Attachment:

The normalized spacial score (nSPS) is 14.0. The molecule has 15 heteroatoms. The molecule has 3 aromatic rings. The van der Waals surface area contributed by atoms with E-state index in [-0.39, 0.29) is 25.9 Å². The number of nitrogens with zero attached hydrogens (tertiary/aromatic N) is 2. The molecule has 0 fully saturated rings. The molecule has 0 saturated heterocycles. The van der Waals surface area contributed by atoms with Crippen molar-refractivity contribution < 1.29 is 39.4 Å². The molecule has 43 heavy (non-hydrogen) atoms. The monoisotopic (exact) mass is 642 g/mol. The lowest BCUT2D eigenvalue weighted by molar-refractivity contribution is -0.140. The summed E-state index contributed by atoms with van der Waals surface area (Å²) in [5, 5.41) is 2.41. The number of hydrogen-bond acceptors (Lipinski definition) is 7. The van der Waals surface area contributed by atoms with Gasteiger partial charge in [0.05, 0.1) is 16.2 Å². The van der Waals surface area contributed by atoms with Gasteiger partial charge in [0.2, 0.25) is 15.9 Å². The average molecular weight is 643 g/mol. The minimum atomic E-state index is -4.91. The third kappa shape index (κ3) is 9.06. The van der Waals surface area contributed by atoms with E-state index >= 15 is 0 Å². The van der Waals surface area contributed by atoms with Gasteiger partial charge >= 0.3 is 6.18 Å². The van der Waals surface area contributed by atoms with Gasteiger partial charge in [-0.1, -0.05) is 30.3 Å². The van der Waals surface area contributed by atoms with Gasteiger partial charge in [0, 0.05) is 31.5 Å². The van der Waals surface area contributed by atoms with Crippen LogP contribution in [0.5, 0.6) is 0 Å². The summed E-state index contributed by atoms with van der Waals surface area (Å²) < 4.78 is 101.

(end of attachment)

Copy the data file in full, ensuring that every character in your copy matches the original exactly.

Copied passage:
The normalized spacial score (nSPS) is 14.0. The molecule has 15 heteroatoms. The molecule has 3 aromatic rings. The van der Waals surface area contributed by atoms with E-state index in [-0.39, 0.29) is 25.9 Å². The number of nitrogens with zero attached hydrogens (tertiary/aromatic N) is 2. The molecule has 0 fully saturated rings. The molecule has 0 saturated heterocycles. The van der Waals surface area contributed by atoms with Crippen molar-refractivity contribution < 1.29 is 39.4 Å². The molecule has 43 heavy (non-hydrogen) atoms. The monoisotopic (exact) mass is 642 g/mol. The lowest BCUT2D eigenvalue weighted by molar-refractivity contribution is -0.140. The summed E-state index contributed by atoms with van der Waals surface area (Å²) in [5, 5.41) is 2.41. The number of hydrogen-bond acceptors (Lipinski definition) is 7. The van der Waals surface area contributed by atoms with Gasteiger partial charge in [0.05, 0.1) is 16.2 Å². The van der Waals surface area contributed by atoms with Gasteiger partial charge in [0.2, 0.25) is 15.9 Å². The average molecular weight is 643 g/mol. The minimum atomic E-state index is -4.91. The third kappa shape index (κ3) is 9.06. The van der Waals surface area contributed by atoms with E-state index >= 15 is 0 Å². The van der Waals surface area contributed by atoms with Gasteiger partial charge >= 0.3 is 6.18 Å². The van der Waals surface area contributed by atoms with Gasteiger partial charge in [-0.1, -0.05) is 30.3 Å². The van der Waals surface area contributed by atoms with Gasteiger partial charge in [0, 0.05) is 31.5 Å². The van der Waals surface area contributed by atoms with Crippen LogP contribution in [0.5, 0.6) is 0 Å². The summed E-state index contributed by atoms with van der Waals surface area (Å²) < 4.78 is 101.